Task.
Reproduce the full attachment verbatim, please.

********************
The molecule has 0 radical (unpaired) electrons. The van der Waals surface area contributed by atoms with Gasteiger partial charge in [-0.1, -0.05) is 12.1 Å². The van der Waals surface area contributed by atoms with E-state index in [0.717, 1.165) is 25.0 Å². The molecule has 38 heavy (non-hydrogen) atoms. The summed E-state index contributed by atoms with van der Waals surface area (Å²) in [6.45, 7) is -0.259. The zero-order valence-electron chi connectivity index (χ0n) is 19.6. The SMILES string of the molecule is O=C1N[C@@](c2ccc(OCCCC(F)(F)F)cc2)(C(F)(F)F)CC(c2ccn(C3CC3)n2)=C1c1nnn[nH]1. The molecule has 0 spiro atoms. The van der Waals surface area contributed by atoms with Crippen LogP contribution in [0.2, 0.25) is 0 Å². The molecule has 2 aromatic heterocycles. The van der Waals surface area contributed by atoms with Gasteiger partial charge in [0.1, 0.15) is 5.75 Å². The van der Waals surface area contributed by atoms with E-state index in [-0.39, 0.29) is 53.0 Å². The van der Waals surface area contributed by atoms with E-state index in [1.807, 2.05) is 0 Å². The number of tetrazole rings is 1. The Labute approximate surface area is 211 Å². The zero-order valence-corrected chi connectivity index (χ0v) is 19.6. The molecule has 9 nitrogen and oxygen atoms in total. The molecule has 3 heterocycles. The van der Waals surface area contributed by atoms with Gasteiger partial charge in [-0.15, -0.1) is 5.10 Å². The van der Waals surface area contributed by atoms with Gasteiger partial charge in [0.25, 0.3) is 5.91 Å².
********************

The molecule has 0 radical (unpaired) electrons. The van der Waals surface area contributed by atoms with Gasteiger partial charge in [-0.1, -0.05) is 12.1 Å². The van der Waals surface area contributed by atoms with E-state index in [0.717, 1.165) is 25.0 Å². The molecule has 38 heavy (non-hydrogen) atoms. The summed E-state index contributed by atoms with van der Waals surface area (Å²) in [6.45, 7) is -0.259. The zero-order valence-electron chi connectivity index (χ0n) is 19.6. The SMILES string of the molecule is O=C1N[C@@](c2ccc(OCCCC(F)(F)F)cc2)(C(F)(F)F)CC(c2ccn(C3CC3)n2)=C1c1nnn[nH]1. The molecule has 0 spiro atoms. The van der Waals surface area contributed by atoms with Crippen LogP contribution in [0.2, 0.25) is 0 Å². The molecule has 2 aromatic heterocycles. The van der Waals surface area contributed by atoms with Gasteiger partial charge in [0.1, 0.15) is 5.75 Å². The van der Waals surface area contributed by atoms with E-state index in [-0.39, 0.29) is 53.0 Å². The van der Waals surface area contributed by atoms with E-state index in [1.807, 2.05) is 0 Å². The number of tetrazole rings is 1. The Labute approximate surface area is 211 Å². The zero-order valence-corrected chi connectivity index (χ0v) is 19.6. The molecule has 9 nitrogen and oxygen atoms in total. The molecule has 3 heterocycles. The van der Waals surface area contributed by atoms with Gasteiger partial charge in [-0.15, -0.1) is 5.10 Å². The van der Waals surface area contributed by atoms with Gasteiger partial charge in [0.25, 0.3) is 5.91 Å².